Working with collaborators David Loehlin at the University of Wisconsin and Kristi Montooth at the University of Nebraska, Siddiq then created and characterized transgenic flies containing the reconstructed ancestral forms of Adh. They bred thousands of these "ancestralized" flies, tested how quickly they could break down alcohol, and how well the larvae and adult flies survived when raised on food with high alcohol content. Surprisingly, the transgenic flies carrying the more recent Adh were no better at metabolizing alcohol than flies carrying the more ancient form of Adh. Even more strikingly, they were no better able to grow or survive on increasing alcohol concentrations. Thus, none of the predictions of the classic version of the story were fulfilled. There is no doubt that D. melanogaster did adapt to high-alcohol food sources during its evolution, but not because of changes in the Adh enzyme.
In the wild, D. melanogaster lives in alcohol-rich rotting fruit, tolerating far higher alcohol concentrations than its closest relatives, which live on other food sources.
"The Adh story was accepted because the ecology, physiology, and the statistical signature of selection all pointed in the same direction. But three lines of circumstantial evidence don't make an airtight case," Thornton said. "That's why we wanted to test the hypothesis directly, now that we finally have the means to do so."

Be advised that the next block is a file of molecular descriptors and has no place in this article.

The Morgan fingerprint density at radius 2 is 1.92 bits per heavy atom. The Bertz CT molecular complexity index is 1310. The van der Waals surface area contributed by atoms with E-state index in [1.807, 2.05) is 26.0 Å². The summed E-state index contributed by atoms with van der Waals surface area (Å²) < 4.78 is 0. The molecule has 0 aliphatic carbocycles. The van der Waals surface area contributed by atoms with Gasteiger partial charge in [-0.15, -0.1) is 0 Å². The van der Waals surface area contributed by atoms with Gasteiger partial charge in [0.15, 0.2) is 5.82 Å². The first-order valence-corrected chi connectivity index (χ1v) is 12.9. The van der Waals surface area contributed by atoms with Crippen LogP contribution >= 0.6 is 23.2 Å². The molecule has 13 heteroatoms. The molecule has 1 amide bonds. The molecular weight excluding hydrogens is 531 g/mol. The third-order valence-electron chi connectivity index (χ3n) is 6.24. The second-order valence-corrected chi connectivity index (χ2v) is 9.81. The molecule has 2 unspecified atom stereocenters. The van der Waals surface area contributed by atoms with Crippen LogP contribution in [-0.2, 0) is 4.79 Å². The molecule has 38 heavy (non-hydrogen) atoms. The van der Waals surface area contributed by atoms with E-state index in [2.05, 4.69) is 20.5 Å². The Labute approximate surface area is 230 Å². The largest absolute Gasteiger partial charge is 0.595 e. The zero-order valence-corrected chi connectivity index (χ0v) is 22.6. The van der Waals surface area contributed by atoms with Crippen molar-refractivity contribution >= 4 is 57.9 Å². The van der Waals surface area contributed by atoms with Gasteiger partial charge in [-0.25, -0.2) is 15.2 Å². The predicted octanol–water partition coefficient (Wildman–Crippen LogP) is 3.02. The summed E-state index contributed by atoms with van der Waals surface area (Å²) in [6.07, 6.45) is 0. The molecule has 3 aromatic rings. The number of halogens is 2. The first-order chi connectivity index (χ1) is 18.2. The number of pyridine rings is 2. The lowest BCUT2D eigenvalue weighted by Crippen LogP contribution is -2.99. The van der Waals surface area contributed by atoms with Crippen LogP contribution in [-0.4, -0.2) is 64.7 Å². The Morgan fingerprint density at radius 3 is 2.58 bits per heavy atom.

Siddiq and Thornton hope that the strategy of making ancestralized transgenics will become the gold standard in the field to decisively determine the historical changes in genes to their changes on organisms' biology and fitness. For his part, Kreitman, who is still a professor of ecology and evolution at UChicago, has been supportive of the new research, helping advise Siddiq on the project and sharing his vast knowledge about molecular evolution and Drosophila genetics.
"From the beginning, Marty was excited about our experiments, and he was just as supportive when our results overturned well-known conclusions based on his past work," Siddiq said. "I think that's extremely inspiring."
The study, "Experimental test and refutation of a classic case of molecular adaptation in Drosophila melanogaster," was supported by the National Science Foundation, the National Institutes of Health, the Howard Hughes Medical Institute, and the Life Sciences Research Foundation.